AdvisorShares Weekly Market Review – Week Ending 2/20/2015
Highlights of the Prior Week
By now you know that Greece was able to convince the finance ministers of the other European countries to give it a four month extension on its bailout repayment plan after failing to strike a deal for a six month extension. Although the country recently installed a new government it is difficult to see what might change in the next four months that will create visibility for how the country will be able to pay its €240 billion bailout which leaves us to wonder how much longer they can kick the can down the road.
If you’re not sure what the big deal is about Greece, it is generally viewed that if one struggling country leaves the union or otherwise fails it would open the door to other struggling countries to leave which would undermine the entire EU.
The Greece news broke after the close of European equity trading. For the week, markets were generally higher with the DAX going up 80 basis points, the FTSE 100 was up 57 basis points while France was better by 1.51% and the Swiss Market Index rallied 2.46%.
Asian markets were also mostly higher except for Australia which was down 6 basis points. The Hang Seng and Shanghai markets were up 59 basis points and 129 basis points respectively in shortened trading weeks in celebration of the Chinese New Year. The Nikkei 225 was up 2.34%.
Equity markets in the US were all higher in the four day week led by the NASDAQ’s 1.27% gain. The Dow Jones Industrial Average was up 66 basis points, the S&P 500 was up 63 basis points and the Russell 2000 added 69 basis points.
Global bond yields were mixed with the stronger sovereigns seeing their yields rise while the weaker sovereigns saw yields drop slightly. Rising yields were seen in the US up to 2.13%, German bunds up to 0.36%, French OATs up to 0.68% and Swiss ten years up to six basis points. Yields in Spain fell to 1.50% and in Italy they fell to 1.58. Since we’re focusing on Greece this week, Greek ten year paper saw its yield rise 61 basis points on the week to 9.89%.
Crude oil volatility was alive and well last week. West Texas Intermediate Crude fell 3.28% on the week with all of the action occurring on Wednesday, the day before it was reported that inventories increased by 7.7 million barrels to a record 425 million barrels. Gold also declined this week, giving up 1.33%.
The dollar was generally weak last week as the euro and British pound both gained on the dollar while the greenback declined slightly against the yen.
Janet Yellen will be testifying before the Senate on Tuesday and then the House on Wednesday in what used to be known as the Humphrey Hawkins Testimony. While the Fed for years has seemed to make a priority out of not moving markets, these visits occasionally do drive volatility.
ETF News & Data
There were three new funds launched last week including one fund that targets a negative duration to hedge rising interest rates and a fund that tracks the spot price of coal, not equities related to coal production but the actual commodity.
Perhaps because of the current events in Greece, or in spite of those events funds tracking Europe, one way or another, saw large inflows last week with three such funds making the top ten. The Energy Sector SPDR led the way for inflows at $762 million but much of that was to accommodate increased short interest amidst the ongoing volatility in the price of crude oil.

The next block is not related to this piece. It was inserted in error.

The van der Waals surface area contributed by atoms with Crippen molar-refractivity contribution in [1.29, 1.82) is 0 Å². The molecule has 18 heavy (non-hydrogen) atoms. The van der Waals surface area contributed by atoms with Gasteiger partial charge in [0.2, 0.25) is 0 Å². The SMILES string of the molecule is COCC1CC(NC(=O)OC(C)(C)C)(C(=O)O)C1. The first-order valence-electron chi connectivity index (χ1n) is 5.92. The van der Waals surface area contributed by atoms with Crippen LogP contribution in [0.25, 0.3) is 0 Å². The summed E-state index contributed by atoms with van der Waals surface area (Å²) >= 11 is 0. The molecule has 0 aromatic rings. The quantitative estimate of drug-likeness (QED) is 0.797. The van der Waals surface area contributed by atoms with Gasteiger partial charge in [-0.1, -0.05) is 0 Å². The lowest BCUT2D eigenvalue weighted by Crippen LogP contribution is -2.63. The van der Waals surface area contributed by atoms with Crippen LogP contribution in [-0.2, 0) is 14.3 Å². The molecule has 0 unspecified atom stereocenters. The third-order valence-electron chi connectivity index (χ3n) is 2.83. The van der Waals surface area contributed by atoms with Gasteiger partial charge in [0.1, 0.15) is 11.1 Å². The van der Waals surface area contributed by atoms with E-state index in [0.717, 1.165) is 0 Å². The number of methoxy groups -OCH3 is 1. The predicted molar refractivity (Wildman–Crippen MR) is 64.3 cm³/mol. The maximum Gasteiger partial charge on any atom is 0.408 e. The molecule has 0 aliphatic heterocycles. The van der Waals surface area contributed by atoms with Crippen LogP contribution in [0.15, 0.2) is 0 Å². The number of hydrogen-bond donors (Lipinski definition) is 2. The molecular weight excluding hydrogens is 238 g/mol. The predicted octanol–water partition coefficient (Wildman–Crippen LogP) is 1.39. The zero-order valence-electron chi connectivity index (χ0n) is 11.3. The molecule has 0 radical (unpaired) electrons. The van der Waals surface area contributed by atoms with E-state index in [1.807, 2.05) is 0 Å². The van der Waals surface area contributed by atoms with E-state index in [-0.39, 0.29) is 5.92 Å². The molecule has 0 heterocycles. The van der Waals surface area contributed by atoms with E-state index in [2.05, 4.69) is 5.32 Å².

Convergex reported that International Equity ETFs have added over $9 billion over the last 12 trading days versus just $4.7 billion for domestic equities funds.
Three different utilities sector ETFs showed up on the outflow list as yields in the US generally rose. Rising yields tend to make utilities less attractive but utilities stocks moved higher last week with the broad market.
After all the attention foisted upon Brian Williams for, shall we say, not quite remembering how close he didn’t get to military action in 2003 it turns out that Bill O’Reilly Has His Own Brian Williams Problem, so says Mother Jones, recollecting his engagement as a journalist during the Falklands War in 1982.
The magazine notes that O’Reilly recounted his experiences in various forums but;
Robert Fox, one of the embedded British reporters, recalled, “We were, in all, a party of about 32-34 accredited journalists, photographers, television crew members. We were all white, male, and British. There was no embedded reporter from Europe, the Commonwealth or the US (though they tried hard enough), let alone from Latin America.”
ESPN is reporting that the Big Ten Is Considering Ineligibility For Freshman.This would of course be a throwback to college sports before 1972. The big idea is to give freshmen a year to get used to the ways in which college life is different from living at home and attending high school. With the concept of redshirting, the athletes would still get four years of competition but they would just need to wait before starting to play. We will be curious to see whether the Big Ten, which has 14 member schools, loses out on recruiting should they choose to implement this policy independently of the other conferences.
Source: Google Finance, Yahoo Finance, Wall Street Journal, Bloomberg, Barrons, ETF.com, XTF.com, Convergex,ESPN, Mother Jones, 24/7 Wall Street
For February 16, 2015 to February 20, 2015
As for the sectors of the S&P 500, five outperformed the broad benchmark – Telecom, Energy, Financials, Materials and Discretionary. The remaining five – Industrials, Technology, Staples, Healthcare and Utilities – each underperformed. The dispersion between the top-performing and bottom-performing sectors was roughly 10.59% this week, with Telecom outperforming all, and Utilities coming in last.
For February 16, 2015 to February 20, 2015
As measured by the S&P 500 sector indices, respective performances were: